I've spent a little bit of time on my first day of our April holiday break getting a bit further into the most referenced book in the edublogosphere over the past year, Thomas Friedman's "The World Is Flat." At times, I've felt like I'm the only educator participating in these online conversations who hadn't read the book. I actually purchased the book a couple of months back but a combination of work commitments and being constantly lured back to my Bloglines account has eaten into my sparse free time. Currently still reading through the section on the world's 10 most important flatteners and it occurred to me that actually reading this book was made possible by these flatteners. I found out about the book via reading blogs, ordered the book (plus a few others recommended by my network) from Amazon's website because of better prices than I could get at any Aussie suppliers and paid in US dollars via my credit card. It was tracked and shipped using the technologies described by Friedman as "insourcing" and since then I've received an e-mail from Amazon suggesting further book purchases in line with my choices.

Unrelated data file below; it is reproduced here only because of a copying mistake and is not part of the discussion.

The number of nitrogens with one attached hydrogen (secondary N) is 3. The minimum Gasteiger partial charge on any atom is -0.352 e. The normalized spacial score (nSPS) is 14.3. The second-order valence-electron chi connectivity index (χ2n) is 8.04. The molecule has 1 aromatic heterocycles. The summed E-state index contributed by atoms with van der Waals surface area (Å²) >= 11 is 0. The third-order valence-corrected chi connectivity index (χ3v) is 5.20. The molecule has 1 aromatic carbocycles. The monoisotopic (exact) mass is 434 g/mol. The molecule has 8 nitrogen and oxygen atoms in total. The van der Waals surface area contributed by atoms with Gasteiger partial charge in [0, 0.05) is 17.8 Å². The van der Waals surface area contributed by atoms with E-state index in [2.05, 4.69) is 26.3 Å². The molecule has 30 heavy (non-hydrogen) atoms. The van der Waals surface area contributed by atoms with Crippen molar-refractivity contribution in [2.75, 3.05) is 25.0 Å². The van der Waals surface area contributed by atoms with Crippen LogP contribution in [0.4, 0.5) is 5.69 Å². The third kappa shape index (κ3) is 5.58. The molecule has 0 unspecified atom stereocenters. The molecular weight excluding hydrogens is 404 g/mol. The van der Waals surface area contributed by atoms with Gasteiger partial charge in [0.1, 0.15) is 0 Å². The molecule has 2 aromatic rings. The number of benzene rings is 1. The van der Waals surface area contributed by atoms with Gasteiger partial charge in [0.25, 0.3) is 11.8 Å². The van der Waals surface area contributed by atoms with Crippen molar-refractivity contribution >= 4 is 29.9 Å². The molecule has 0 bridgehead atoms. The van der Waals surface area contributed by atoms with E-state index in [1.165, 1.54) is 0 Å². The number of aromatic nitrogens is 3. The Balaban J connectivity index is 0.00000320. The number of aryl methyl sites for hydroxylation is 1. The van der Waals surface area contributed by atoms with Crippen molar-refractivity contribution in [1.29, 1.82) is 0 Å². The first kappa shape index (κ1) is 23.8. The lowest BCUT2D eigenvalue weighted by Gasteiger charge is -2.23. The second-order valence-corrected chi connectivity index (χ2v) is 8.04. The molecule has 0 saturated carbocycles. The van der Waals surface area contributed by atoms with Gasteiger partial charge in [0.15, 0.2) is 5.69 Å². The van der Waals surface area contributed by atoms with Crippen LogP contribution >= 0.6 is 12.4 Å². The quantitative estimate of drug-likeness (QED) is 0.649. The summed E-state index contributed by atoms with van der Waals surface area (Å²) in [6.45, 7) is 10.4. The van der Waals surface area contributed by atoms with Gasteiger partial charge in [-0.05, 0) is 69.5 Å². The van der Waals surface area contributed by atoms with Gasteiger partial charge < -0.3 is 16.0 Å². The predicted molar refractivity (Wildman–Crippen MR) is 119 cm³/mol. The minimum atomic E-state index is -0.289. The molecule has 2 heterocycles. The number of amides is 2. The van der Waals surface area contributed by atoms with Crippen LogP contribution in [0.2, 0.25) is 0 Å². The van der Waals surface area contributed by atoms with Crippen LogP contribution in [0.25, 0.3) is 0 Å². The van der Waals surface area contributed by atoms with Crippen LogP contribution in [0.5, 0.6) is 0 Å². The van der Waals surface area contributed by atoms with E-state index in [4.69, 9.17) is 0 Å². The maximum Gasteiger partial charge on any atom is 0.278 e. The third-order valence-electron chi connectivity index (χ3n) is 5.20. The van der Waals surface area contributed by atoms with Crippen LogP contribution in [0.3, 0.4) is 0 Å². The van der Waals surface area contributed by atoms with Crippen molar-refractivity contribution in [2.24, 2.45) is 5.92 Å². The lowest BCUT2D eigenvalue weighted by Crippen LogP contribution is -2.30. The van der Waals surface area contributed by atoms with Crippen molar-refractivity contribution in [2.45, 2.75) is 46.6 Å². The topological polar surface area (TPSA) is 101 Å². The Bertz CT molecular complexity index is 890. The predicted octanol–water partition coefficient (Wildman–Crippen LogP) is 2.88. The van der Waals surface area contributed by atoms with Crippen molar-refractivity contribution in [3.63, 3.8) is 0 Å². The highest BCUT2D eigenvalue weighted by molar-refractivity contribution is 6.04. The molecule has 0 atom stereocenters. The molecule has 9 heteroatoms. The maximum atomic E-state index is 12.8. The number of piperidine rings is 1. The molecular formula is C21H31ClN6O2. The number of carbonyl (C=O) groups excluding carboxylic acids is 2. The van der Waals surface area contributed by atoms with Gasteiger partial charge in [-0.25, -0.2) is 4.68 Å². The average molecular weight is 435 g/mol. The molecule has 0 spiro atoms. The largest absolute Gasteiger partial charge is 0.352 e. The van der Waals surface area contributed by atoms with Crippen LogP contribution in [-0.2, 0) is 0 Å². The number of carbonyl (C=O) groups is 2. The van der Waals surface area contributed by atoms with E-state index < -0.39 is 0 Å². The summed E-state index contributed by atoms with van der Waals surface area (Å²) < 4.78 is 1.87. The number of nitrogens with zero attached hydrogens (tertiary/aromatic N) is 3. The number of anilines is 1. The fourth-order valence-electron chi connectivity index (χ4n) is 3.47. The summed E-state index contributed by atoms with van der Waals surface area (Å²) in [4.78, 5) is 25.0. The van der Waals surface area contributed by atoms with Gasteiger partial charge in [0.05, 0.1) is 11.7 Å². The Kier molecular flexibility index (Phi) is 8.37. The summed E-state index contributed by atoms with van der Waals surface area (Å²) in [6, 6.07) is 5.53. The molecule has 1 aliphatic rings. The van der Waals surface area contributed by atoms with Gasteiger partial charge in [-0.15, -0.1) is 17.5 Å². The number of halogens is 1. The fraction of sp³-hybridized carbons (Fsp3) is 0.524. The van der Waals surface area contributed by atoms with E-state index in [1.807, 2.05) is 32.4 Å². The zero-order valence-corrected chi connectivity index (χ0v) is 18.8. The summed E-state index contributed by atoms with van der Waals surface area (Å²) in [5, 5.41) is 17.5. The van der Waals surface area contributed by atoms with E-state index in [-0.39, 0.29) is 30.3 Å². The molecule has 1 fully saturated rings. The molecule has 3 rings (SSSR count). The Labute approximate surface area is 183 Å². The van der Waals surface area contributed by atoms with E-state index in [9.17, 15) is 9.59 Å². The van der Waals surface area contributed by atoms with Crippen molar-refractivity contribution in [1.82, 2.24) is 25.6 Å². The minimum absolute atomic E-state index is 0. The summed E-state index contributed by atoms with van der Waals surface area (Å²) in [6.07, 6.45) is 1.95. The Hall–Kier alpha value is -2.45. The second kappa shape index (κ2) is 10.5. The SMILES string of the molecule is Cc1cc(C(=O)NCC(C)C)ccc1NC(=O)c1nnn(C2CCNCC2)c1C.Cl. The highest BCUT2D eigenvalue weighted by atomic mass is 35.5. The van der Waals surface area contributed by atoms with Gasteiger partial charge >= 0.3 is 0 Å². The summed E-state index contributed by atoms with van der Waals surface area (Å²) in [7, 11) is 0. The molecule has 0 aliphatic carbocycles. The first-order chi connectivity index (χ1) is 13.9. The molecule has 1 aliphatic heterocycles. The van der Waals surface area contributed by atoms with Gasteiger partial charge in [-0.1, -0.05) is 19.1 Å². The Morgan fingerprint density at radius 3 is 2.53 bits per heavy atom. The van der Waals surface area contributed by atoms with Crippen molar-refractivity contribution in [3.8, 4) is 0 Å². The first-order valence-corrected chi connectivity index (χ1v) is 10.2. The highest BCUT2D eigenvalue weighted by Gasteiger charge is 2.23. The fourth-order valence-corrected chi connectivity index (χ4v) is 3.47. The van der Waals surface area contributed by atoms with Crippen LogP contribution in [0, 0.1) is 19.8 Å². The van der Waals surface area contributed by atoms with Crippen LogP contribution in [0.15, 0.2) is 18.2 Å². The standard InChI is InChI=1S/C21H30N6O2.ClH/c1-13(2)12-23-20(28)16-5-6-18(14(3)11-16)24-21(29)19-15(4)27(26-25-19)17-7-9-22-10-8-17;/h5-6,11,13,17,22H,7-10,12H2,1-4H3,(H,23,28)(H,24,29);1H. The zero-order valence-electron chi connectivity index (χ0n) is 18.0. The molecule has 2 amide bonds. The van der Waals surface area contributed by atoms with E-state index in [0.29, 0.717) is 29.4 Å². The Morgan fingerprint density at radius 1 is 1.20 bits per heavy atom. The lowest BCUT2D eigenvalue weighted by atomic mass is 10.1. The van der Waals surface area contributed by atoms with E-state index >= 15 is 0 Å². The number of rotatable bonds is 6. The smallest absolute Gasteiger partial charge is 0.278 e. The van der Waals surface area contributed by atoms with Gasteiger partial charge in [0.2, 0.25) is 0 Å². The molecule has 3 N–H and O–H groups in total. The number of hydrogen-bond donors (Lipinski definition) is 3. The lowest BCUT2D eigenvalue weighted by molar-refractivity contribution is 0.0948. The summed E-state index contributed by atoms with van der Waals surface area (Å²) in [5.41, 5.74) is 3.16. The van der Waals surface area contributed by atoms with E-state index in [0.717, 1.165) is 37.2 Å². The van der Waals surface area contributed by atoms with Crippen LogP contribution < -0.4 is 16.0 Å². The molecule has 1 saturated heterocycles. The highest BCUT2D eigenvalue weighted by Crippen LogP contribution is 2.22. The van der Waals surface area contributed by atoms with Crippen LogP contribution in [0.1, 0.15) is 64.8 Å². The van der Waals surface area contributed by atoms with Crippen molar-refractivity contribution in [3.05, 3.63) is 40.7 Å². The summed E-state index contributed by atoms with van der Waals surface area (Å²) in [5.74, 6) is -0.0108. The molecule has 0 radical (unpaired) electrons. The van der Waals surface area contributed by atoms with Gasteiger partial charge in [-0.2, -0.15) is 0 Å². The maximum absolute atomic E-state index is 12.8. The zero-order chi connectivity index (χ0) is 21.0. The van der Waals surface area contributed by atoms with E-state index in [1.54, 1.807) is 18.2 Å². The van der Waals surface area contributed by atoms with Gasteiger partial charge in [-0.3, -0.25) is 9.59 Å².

While I've been reading and the kids watched a Disney DVD, my wife has been listening to a few of her favourite CD's on our portable CD player which was "state of the art" back in 2003 because it could play CD-R and CD-RW in the mp3 format. We know how quickly personal music players have evolved since then but I can remember being really excited about putting on 100-200 songs on a CD and not having to carry extra discs with me. I think that as "digital immigrants" (as coined by Marc Prensky) we tend to get excited about new technologies and the amazing things they can do and forget that the "wow" factor we feel might not translate to the generation of kids we have in our classrooms. They have always experienced constant fast paced change and what we see as almost miraculous is pretty ho-hum for them. Having 2000 songs in their pocket in a device the size of a cigarette lighter is no big deal. And if I try to think back to my childhood, I cannot remember ever being in awe of colour television, stereo ghetto blasters and the first wave of VHS and Beta. This is pretty important to remember in our classrooms as the technology itself isn't enough - it's what's done with it that will make the difference. It might be big news to educators that the world is flat (and not all educators realise it yet!) but it is just the way things are for the students of today.